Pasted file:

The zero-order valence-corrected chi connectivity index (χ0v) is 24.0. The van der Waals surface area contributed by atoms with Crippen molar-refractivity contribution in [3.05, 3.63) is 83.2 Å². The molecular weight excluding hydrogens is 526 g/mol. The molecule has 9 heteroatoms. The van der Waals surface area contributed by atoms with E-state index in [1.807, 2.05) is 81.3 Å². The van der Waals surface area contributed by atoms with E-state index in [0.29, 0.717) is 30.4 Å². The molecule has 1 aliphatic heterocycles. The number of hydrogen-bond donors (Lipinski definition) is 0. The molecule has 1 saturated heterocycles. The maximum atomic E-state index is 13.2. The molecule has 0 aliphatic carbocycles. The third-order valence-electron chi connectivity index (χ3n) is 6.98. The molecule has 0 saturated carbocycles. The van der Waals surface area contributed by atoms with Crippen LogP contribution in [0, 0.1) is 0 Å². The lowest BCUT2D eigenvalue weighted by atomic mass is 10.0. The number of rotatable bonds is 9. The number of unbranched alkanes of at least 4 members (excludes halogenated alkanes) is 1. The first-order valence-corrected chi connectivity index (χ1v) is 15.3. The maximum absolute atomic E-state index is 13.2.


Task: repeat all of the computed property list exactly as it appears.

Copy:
The zero-order valence-corrected chi connectivity index (χ0v) is 24.0. The van der Waals surface area contributed by atoms with Crippen molar-refractivity contribution in [3.05, 3.63) is 83.2 Å². The molecular weight excluding hydrogens is 526 g/mol. The molecule has 9 heteroatoms. The van der Waals surface area contributed by atoms with E-state index in [1.807, 2.05) is 81.3 Å². The van der Waals surface area contributed by atoms with E-state index in [0.29, 0.717) is 30.4 Å². The molecule has 1 aliphatic heterocycles. The number of hydrogen-bond donors (Lipinski definition) is 0. The molecule has 1 saturated heterocycles. The maximum atomic E-state index is 13.2. The molecule has 0 aliphatic carbocycles. The third-order valence-electron chi connectivity index (χ3n) is 6.98. The molecule has 0 saturated carbocycles. The van der Waals surface area contributed by atoms with Crippen LogP contribution in [0, 0.1) is 0 Å². The lowest BCUT2D eigenvalue weighted by atomic mass is 10.0. The number of rotatable bonds is 9. The number of unbranched alkanes of at least 4 members (excludes halogenated alkanes) is 1. The first-order valence-corrected chi connectivity index (χ1v) is 15.3. The maximum absolute atomic E-state index is 13.2.